"On the fiftieth anniversary of Evelyn Waugh's death, here is a completely fresh view of one of the most gifted--and fascinating--writers of our time Graham Greene hailed Evelyn Waugh as "the greatest novelist of my generation," and in recent years Waugh's reputation has only grown. Now, half a century after Waugh's death in 1966, Philip Eade has delivered a hugely entertaining biography that is both authoritative and full of new information, some of it sensational. Drawing on extensive unseen primary sources, Eade's book sheds new light on many of the key phases and themes of Waugh's life: his difficult relationship with his embarrassingly sentimental father; his formative homosexual affairs at Oxford; his unrequited love for various Bright Young Things; his disastrous first marriage; his momentous conversion to Roman Catholicism; his unconventional yet successful second marriage; his checkered wartime career; and his shattering nervous breakdown. Along the way, we come to understand not only Waugh's complex relationship with the aristocracy, but also the astonishing power of his wit, and the love, fear, and loathing that he variously inspired in others. Waugh was famously difficult, and Eade brilliantly captures the myriad facets of his character even as he casts new light on the novels that have dazzled generations of readers"--
I love reading about this extremely talented family, and reading any of their works. I have some 18 books in my collection. My favorite author of the family - after Evely himself-is probably "Bron", but Evelyn's brother Alec's biographical history of the Waugh family "Fathers and Sons" is excellent.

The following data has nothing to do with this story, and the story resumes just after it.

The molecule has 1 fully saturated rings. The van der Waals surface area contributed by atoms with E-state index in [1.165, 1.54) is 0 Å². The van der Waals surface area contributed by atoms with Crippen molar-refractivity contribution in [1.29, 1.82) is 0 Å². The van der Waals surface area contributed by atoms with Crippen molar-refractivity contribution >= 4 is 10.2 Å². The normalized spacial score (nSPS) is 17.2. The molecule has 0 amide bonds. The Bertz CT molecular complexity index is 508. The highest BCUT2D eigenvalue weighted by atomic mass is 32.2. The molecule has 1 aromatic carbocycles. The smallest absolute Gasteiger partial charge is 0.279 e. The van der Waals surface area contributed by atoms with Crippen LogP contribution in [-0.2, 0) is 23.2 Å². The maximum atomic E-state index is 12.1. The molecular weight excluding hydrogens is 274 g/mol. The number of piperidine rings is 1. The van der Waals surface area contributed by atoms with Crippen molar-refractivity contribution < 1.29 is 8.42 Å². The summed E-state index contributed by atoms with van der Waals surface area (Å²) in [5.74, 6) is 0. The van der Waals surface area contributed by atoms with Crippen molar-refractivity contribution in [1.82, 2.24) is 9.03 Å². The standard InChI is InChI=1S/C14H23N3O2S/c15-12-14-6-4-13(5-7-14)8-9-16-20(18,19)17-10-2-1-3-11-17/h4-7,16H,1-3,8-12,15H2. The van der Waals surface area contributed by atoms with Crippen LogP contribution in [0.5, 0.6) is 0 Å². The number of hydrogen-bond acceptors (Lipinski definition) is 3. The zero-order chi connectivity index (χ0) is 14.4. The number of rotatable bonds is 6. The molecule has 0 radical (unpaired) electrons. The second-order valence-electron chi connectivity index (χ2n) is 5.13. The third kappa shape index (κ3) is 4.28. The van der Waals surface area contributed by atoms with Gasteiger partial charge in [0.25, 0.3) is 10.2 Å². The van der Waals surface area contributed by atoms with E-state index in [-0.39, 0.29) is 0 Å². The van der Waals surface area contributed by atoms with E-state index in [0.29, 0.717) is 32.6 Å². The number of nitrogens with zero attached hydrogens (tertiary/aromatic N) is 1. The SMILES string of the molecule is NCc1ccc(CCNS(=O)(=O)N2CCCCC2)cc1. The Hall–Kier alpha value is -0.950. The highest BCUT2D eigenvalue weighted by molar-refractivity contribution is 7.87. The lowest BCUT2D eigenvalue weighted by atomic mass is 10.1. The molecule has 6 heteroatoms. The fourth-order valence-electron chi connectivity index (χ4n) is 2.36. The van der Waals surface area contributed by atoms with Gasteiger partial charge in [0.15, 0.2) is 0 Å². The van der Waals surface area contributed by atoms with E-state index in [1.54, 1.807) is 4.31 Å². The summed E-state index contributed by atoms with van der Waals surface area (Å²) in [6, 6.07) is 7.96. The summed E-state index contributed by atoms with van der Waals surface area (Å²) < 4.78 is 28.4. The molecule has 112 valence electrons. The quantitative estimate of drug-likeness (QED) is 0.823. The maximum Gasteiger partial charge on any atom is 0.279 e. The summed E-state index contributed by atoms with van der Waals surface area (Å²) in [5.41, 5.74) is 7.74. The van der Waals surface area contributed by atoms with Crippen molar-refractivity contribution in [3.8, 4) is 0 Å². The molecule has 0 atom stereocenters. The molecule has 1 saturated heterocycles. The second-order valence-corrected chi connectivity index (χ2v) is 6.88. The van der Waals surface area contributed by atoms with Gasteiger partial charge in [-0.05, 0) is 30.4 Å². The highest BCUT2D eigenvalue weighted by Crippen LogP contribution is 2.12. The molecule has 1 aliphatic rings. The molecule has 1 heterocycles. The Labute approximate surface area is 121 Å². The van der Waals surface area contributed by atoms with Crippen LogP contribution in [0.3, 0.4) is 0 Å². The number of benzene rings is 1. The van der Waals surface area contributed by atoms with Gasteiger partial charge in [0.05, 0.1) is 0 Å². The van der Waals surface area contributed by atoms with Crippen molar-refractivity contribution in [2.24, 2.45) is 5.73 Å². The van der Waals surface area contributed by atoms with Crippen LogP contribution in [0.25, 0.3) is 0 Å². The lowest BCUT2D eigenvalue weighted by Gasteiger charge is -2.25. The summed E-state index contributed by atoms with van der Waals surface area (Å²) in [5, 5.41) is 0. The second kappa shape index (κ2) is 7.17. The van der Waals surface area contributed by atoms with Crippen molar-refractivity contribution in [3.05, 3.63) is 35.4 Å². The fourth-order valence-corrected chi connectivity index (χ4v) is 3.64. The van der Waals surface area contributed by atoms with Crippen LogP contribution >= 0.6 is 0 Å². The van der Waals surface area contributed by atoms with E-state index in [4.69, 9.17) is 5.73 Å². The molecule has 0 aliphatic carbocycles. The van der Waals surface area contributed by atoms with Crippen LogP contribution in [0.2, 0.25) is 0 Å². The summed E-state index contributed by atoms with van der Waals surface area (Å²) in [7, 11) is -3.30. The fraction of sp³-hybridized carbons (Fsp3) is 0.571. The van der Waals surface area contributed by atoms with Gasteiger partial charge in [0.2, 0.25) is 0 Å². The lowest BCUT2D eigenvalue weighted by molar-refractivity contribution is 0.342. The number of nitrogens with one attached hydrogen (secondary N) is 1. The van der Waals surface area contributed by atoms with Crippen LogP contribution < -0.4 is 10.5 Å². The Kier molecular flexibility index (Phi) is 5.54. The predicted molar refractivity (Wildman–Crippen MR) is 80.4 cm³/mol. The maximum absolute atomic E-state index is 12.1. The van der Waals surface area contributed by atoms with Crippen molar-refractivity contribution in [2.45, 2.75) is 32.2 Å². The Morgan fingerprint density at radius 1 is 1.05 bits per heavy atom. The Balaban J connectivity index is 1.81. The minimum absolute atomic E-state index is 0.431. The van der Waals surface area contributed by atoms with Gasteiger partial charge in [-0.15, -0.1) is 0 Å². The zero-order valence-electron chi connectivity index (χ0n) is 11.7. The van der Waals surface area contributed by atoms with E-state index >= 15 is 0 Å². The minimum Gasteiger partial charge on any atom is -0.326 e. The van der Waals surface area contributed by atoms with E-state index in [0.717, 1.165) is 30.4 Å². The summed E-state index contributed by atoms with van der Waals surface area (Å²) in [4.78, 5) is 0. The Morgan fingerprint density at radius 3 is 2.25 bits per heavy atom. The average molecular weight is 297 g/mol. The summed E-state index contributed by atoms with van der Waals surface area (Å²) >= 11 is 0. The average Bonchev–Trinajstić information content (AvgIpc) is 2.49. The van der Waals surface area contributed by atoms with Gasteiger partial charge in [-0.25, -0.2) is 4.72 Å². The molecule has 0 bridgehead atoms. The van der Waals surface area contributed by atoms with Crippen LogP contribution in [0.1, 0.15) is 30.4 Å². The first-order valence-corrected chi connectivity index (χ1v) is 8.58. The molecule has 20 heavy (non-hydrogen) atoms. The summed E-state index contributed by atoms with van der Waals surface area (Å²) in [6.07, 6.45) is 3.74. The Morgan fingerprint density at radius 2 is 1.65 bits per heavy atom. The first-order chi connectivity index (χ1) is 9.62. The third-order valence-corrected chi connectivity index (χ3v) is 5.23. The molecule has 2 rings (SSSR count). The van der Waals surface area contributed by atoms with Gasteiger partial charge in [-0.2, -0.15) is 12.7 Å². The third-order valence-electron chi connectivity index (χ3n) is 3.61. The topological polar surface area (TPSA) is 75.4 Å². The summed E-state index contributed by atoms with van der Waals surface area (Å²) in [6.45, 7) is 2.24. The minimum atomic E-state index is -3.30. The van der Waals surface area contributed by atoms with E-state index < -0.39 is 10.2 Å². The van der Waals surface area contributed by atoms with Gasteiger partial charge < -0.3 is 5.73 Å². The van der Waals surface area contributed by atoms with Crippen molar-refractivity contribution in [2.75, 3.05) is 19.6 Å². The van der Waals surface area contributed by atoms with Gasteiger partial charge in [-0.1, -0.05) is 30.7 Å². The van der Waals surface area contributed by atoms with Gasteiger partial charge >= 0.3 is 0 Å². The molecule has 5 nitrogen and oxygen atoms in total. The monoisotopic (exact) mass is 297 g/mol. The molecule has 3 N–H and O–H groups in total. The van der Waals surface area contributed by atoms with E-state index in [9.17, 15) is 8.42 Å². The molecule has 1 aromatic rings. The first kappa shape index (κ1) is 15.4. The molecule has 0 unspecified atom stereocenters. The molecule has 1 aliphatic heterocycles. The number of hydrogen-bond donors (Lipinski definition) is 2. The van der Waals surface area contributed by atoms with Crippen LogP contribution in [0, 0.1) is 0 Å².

And I can recommend this life (admittedly a Re-Visit) as an ideal entry point to and new Waugh readers.
Waugh was a brilliant writer, but an insecure man owing to his father's well known preference for his older brother, his short stature, his chagrin at going to a second rate public school, and his failure to succeed academically at Oxford. His defense mechanisms were large quantities of alcohol, an acerbic wit. and then, later in life teh Catholic church.
I don't think this book covers much new ground in Waugh's life story, but for those who are unfamiliar with him, this is a well researched and written survey of his life.
I was curious to learn more about Evelyn Waugh’s life, which was why I put in for an Early Reviewers copy of “Evelyn Waugh: A Life Revisited”. I also read and very much liked Philip Eade’s earlier biography of Prince Philip, Duke of Edinburgh.
I found this biography to be very detailed, and while I learned more about the author’s life and family, I felt it difficult to get through, with so many names and places I was not familiar with. This book, for me, was a slow read, but it did inspire me to want to watch “Brideshead” once more and perhaps to look for and read some more of Waugh’s work.
One thing that disappointed me was that Waugh’s family tree as well as photographs of him, his family, friends, and important places were all omitted, most likely because this was a review copy.
This book is recommended to those who are fans of Evelyn Waugh and his works. It is chock full of details, some titillating, some rather boring, but it is a carefully woven narrative of the life of one of the great English authors.
Waugh is a difficult character, with many flaws but a lot of charm. Eade stays out of the way and lets Waugh come through as is. A good introduction to the man, but look elsewhere for an an analysis of his books.